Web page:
Semper Currens XIV: DC Gets Closer, While Boston Moves Further Away

Week Thirteen Training Wrap-Up

I made it! Not only did I get through the hardest week of the program, but by switching up my 16-mile long run to 20 miles, I ran 61 miles–the most I have ever run in one week since this whole lark began. In the process, I crushed both my 12-mile interval and 10-mile tempo workouts (at 8:06 and 8:14 min/mile paces respectively, the latter in a torrential downpour).

Along the way, I ditched my MapMyRun app and went with Runkeeper to log my miles and calculate pace times. It had been messing up all summer, but the final straw was when it registered 18 miles for Tuesday’s 10-mile run, generating a hysterical map that had me running out of the park and straight across Onondaga Lake from Liverpool to Solvay then back across the lake to Baldwinsville before getting back onto the trail.


I may be a lot of things, but Jesus I am not.

The Week Ahead

Two more weeks of hard workouts lie ahead, but the long runs are over like the onions in the Canastota fields.


The main thing now is to stay healthy and focused.

The experimental switch from MapMyRun to Runkeeper will continue. While it has been pretty accurate on three of the four runs I’ve used it on, my phone disconcertingly shut down after 16 miles on Saturday. Now that could be a phone issue, of course. But I will persevere with it, even though there are things about it that I am not very fond of, such as its web interface and its strange pace calculations.

I also need to finish firming up logistics for the MCM weekend. Getting to the Expo and the Team Fox pasta dinner on Saturday will be hard enough, but getting to the start line with 30,000 other runners on Sunday morning is going to almost as hard as the race itself, so I don’t want to leave anything to chance. I also want to make sure that Tessa, too, has a memorable experience as a spectator. So there’s still plenty of planning to be done.

Feature o’ the Week: Shipping off to Boston?

If you’ve followed Semper Currens from the beginning, you’ll know that one of the goals I have for running the Marine Corps Marathon is to post a qualifying time for the Boston Marathon, which is an ambitious 3:40 for me.

That goal took a blow on Wednesday when the Boston Athletic Association, organizers of the iconic Boston Marathon, announced that registration for the 2016 Marathon had officially closed. The news was accompanied with a statistic that no ambitious mid-pack marathoner wanted to hear: the cutoff time for qualification had, once again, been raised.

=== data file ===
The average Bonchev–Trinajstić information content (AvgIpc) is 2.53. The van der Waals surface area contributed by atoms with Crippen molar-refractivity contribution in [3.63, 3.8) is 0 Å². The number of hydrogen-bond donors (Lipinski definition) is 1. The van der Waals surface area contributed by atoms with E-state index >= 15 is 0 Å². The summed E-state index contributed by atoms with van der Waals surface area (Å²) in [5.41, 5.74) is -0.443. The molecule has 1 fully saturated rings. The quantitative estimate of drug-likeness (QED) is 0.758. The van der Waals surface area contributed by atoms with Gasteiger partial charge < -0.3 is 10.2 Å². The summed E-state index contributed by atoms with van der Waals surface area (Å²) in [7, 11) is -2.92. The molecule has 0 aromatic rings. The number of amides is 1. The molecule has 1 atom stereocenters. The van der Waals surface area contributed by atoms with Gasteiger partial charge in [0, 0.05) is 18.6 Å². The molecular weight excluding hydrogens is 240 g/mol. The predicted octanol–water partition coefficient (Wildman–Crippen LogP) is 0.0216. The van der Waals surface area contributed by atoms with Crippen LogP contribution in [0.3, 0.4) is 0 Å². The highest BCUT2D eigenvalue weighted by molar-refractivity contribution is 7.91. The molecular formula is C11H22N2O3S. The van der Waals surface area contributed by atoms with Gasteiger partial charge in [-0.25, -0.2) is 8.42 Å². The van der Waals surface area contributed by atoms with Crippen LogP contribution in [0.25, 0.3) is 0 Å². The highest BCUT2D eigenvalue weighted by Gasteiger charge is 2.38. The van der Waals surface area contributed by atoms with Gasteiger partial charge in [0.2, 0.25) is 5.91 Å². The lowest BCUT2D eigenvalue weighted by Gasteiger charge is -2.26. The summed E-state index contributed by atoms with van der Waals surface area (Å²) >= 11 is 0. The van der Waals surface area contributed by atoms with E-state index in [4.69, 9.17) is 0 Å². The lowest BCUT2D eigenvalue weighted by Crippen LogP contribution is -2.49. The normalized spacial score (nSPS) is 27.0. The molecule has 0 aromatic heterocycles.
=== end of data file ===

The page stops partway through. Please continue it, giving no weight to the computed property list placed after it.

Since the tragic events at the conclusion of the 2013 race, the goal of qualifying for Boston has become progressively harder. The trend looks like this:

2013 Marathon cutoff: Not needed–qualifying standard sufficient

2014 Marathon cutoff: 1:38 under qualifying standard (field expanded from 30,000 to 36,000)

2015 Marathon cutoff: 1:02 under qualifying standard

2016 Marathon cutoff: 2:28 under qualifying standard

(Source: Runner’s World)

This means I would have to run 3:37:32 or thereabouts just to get a look in for 2017. That’s around an 8:17 pace.

Recent runs are not encouraging indicators of how possible this would be for me. Although I ran an 8:11 pace at the 2015 Flower City Half this spring (my fastest half), I ran 8:29 two weeks ago at the 2015 Rochester Half and 8:38 at the 2015 Vermont Marathon (my fastest full).

Very simply, if I am going to qualify for Boston, I’m going to have to run the race of my life.

Team Fox Update

A few more substantial donations came in this week, and my fundraising activity is increasing as the deadline gets closer. But with only three weeks to go, we’re still a long way from achieving my other goal of raising $1,500 for Team Fox. So, please go to my fundraising page and make a donation to the Michael J. Fox Foundation and help eliminate Parkinson’s!

What is your goal for your marathon? Are you hoping to qualify for Boston? Leave a comment here, or send me a photo, and I’ll feature it in the next Semper Currens.

About Bruce Pegg

I write about running, music and spirituality.
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